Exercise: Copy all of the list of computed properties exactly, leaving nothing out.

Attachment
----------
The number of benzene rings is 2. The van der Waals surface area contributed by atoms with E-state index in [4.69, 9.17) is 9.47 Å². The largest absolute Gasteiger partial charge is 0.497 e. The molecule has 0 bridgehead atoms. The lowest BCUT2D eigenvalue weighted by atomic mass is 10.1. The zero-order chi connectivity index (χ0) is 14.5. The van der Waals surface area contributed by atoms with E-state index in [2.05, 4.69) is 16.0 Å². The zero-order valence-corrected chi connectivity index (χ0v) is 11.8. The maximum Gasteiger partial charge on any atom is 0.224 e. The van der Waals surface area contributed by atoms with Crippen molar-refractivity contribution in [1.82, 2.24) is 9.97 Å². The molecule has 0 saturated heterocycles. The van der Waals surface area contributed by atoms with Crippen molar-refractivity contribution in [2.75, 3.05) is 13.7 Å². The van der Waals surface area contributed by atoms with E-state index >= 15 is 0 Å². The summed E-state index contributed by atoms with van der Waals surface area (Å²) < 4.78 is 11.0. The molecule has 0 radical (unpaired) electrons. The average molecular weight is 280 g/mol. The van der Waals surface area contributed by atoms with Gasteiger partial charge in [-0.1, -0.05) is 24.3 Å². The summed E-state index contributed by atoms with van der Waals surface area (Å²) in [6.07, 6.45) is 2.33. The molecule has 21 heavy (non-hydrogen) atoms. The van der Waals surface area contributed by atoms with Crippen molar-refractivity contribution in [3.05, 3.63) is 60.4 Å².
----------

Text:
The number of benzene rings is 2. The van der Waals surface area contributed by atoms with E-state index in [4.69, 9.17) is 9.47 Å². The largest absolute Gasteiger partial charge is 0.497 e. The molecule has 0 bridgehead atoms. The lowest BCUT2D eigenvalue weighted by atomic mass is 10.1. The zero-order chi connectivity index (χ0) is 14.5. The van der Waals surface area contributed by atoms with E-state index in [2.05, 4.69) is 16.0 Å². The zero-order valence-corrected chi connectivity index (χ0v) is 11.8. The maximum Gasteiger partial charge on any atom is 0.224 e. The van der Waals surface area contributed by atoms with Crippen molar-refractivity contribution in [1.82, 2.24) is 9.97 Å². The molecule has 0 saturated heterocycles. The van der Waals surface area contributed by atoms with Crippen molar-refractivity contribution in [2.75, 3.05) is 13.7 Å². The van der Waals surface area contributed by atoms with E-state index >= 15 is 0 Å². The summed E-state index contributed by atoms with van der Waals surface area (Å²) < 4.78 is 11.0. The molecule has 0 radical (unpaired) electrons. The average molecular weight is 280 g/mol. The van der Waals surface area contributed by atoms with Gasteiger partial charge in [-0.1, -0.05) is 24.3 Å². The summed E-state index contributed by atoms with van der Waals surface area (Å²) in [6.07, 6.45) is 2.33. The molecule has 21 heavy (non-hydrogen) atoms. The van der Waals surface area contributed by atoms with Crippen molar-refractivity contribution in [3.05, 3.63) is 60.4 Å².